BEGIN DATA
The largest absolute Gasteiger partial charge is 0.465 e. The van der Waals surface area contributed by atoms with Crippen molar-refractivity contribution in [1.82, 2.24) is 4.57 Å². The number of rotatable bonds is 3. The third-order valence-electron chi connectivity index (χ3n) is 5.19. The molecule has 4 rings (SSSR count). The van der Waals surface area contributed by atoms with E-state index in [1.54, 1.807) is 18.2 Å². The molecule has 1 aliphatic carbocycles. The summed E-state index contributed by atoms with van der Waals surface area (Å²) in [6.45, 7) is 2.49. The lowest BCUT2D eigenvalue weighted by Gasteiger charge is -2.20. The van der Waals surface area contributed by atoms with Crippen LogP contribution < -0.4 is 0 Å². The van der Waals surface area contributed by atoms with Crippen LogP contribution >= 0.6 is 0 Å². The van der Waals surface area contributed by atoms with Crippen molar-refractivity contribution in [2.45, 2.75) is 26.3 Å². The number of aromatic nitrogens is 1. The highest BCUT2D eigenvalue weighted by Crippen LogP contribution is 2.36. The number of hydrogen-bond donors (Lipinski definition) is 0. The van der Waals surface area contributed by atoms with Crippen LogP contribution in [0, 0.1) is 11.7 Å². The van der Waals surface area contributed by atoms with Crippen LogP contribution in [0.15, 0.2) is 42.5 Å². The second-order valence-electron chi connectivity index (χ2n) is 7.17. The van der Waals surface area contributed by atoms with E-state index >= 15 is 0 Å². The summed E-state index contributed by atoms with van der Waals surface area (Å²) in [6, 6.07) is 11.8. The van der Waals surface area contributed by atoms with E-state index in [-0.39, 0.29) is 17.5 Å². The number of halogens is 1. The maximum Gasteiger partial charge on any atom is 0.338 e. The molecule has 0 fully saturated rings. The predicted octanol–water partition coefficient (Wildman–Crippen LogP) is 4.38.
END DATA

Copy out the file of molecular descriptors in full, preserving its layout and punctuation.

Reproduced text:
The largest absolute Gasteiger partial charge is 0.465 e. The van der Waals surface area contributed by atoms with Crippen molar-refractivity contribution in [1.82, 2.24) is 4.57 Å². The number of rotatable bonds is 3. The third-order valence-electron chi connectivity index (χ3n) is 5.19. The molecule has 4 rings (SSSR count). The van der Waals surface area contributed by atoms with E-state index in [1.54, 1.807) is 18.2 Å². The molecule has 1 aliphatic carbocycles. The summed E-state index contributed by atoms with van der Waals surface area (Å²) in [6.45, 7) is 2.49. The lowest BCUT2D eigenvalue weighted by Gasteiger charge is -2.20. The van der Waals surface area contributed by atoms with Crippen LogP contribution < -0.4 is 0 Å². The van der Waals surface area contributed by atoms with Crippen LogP contribution >= 0.6 is 0 Å². The van der Waals surface area contributed by atoms with Crippen molar-refractivity contribution in [2.45, 2.75) is 26.3 Å². The number of aromatic nitrogens is 1. The highest BCUT2D eigenvalue weighted by Crippen LogP contribution is 2.36. The number of hydrogen-bond donors (Lipinski definition) is 0. The van der Waals surface area contributed by atoms with Crippen LogP contribution in [0, 0.1) is 11.7 Å². The van der Waals surface area contributed by atoms with Crippen LogP contribution in [0.15, 0.2) is 42.5 Å². The second-order valence-electron chi connectivity index (χ2n) is 7.17. The van der Waals surface area contributed by atoms with E-state index >= 15 is 0 Å². The summed E-state index contributed by atoms with van der Waals surface area (Å²) in [6, 6.07) is 11.8. The van der Waals surface area contributed by atoms with E-state index in [-0.39, 0.29) is 17.5 Å². The number of halogens is 1. The maximum Gasteiger partial charge on any atom is 0.338 e. The molecule has 0 fully saturated rings. The predicted octanol–water partition coefficient (Wildman–Crippen LogP) is 4.38.